U.S. consumer prices were unchanged last month and industrial output declined at a slower pace, reports showed on Friday, providing more evidence that the worst phase of the recession may be over.

Signs the 17-month-old recession may be nearing an end helped push consumer confidence in May to its highest level since the September collapse of investment bank Lehman Brothers. Further dissipating the gloom, the contraction in New York state factory activity eased this month.

The more data we are seeing, it's not a doomsday scenario. Yes, we are still in a recession, but we may be in the stage of pre-recovery. All the data have been encouraging, said Andrew Richman, fixed income strategist at Suntrust Private Wealth Management in Palm Beach, Florida.

U.S. stocks were higher in morning trade, while prices for U.S. government debt fell as investors grew more confident that the economy was stabilizing after back-to-back quarters of sharp contractions.

The Labor Department said the Consumer Price Index was flat last month, as expected, after falling 0.1 percent in March. Compared to the same period last year, consumer prices fell 0.7 percent, the biggest 12-month decline since June 1955.

A separate report from the Federal Reserve showed industrial production fell 0.5 percent last month, the sixth consecutive monthly decline but a more modest drop than in recent months. A month earlier, output fell by 1.7 percent.

The capacity utilization rate for total industry, a measure of slack in the economy, fell to 69.1 percent in April, the lowest level on records dating back to 1967.

Companies in the fall decisively cut their production levels to below the level of sales, resulting in a sharp decrease in business inventories in the first quarter, said Tony Crescenzi, chief bond analyst at Miller Tabak & Co in New York.

The recalibration is facilitating stabilization in production, which will show through to a variety of data.

Adding to the somewhat-less-gloomy picture, the Reuters/University of Michigan Surveys of Consumers' preliminary index of confidence for May rose to 67.9 from 65.1 in April. The index of consumer expectations jumped to 69.0, its highest level since October 2007, from 63.1.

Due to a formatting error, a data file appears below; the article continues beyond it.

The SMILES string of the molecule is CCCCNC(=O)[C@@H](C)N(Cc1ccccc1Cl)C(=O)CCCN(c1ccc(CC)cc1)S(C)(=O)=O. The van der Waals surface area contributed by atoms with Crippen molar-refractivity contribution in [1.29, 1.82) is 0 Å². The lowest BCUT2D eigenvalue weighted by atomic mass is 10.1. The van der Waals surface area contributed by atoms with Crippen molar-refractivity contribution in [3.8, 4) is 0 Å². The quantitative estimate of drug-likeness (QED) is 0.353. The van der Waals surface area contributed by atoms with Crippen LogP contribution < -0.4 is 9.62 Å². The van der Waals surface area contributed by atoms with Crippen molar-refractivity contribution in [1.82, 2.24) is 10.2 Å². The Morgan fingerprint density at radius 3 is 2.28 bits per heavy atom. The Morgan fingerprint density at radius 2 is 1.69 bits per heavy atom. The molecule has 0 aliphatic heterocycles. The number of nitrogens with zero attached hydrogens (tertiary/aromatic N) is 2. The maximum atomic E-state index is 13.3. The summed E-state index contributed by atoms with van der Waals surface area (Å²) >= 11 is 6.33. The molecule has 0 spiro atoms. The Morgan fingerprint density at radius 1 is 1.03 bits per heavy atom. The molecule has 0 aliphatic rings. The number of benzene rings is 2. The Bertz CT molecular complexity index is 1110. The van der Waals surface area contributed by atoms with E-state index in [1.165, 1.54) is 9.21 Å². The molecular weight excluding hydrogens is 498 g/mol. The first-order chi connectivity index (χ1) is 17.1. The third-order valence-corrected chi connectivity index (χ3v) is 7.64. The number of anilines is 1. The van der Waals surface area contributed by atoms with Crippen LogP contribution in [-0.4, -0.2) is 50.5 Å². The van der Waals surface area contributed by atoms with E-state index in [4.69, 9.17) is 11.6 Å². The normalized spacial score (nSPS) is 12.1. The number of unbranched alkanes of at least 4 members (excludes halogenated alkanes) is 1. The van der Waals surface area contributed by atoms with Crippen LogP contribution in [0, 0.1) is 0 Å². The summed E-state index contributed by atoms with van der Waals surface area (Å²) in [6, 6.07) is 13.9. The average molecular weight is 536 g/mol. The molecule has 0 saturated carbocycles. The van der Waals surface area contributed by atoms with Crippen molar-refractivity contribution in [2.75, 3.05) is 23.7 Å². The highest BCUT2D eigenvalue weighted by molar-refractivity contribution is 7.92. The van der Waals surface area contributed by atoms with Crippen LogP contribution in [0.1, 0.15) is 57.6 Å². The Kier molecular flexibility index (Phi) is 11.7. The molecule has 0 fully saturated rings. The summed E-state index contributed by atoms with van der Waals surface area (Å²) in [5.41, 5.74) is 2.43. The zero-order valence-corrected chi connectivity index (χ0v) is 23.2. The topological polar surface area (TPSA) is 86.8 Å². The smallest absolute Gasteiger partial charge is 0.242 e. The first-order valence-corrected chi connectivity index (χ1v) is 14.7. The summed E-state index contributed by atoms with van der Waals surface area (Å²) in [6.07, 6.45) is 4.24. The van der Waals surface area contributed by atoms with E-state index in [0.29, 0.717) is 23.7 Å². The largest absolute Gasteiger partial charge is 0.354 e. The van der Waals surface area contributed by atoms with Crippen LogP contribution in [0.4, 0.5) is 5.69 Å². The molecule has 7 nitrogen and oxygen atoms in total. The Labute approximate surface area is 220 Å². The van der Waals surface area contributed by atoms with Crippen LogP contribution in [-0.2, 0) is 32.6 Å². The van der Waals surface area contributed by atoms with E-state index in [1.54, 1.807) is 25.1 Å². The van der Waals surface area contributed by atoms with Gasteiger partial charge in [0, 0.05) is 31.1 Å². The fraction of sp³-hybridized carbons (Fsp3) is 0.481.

Separately, the New York Federal Reserve Bank's index of manufacturing activity in New York State climbed to minus 4.55 in May, its highest level since August 2008, a month before the Lehman collapse ushered in a much deeper global slump.

All together, the figures provided more signs that the pace of recession may be easing. The current downturn, which began in December 2007, is already the longest since the Great Depression.


Rising unemployment has eroded household income and undercut consumer demand. The lack of demand and general slack in the economy have robbed companies of pricing power, keeping inflation low and heightening concerns about a dangerous downward price spiral.

The CPI report offered something to think about both for those who are worried about falling prices and those who are concerned about the risk of inflation as a flood of stimulus money flows through the economy.

The Fed, which has pumped more than $1 trillion into the economy in a bid to break its downward spiral, is worried about deflation although it sees the risks as diminishing.

While the headline inflation figure was flat, and economists widely expect negative readings later this year, core prices, which exclude food and energy items, rose a faster-than-expected 0.3 percent.

That was driven largely by a second consecutive large gain in the cost of tobacco as a government excise tax went into effect.

(Additional reporting by Richard Leong and Chris Reese in New York; Editing by Leslie Adler)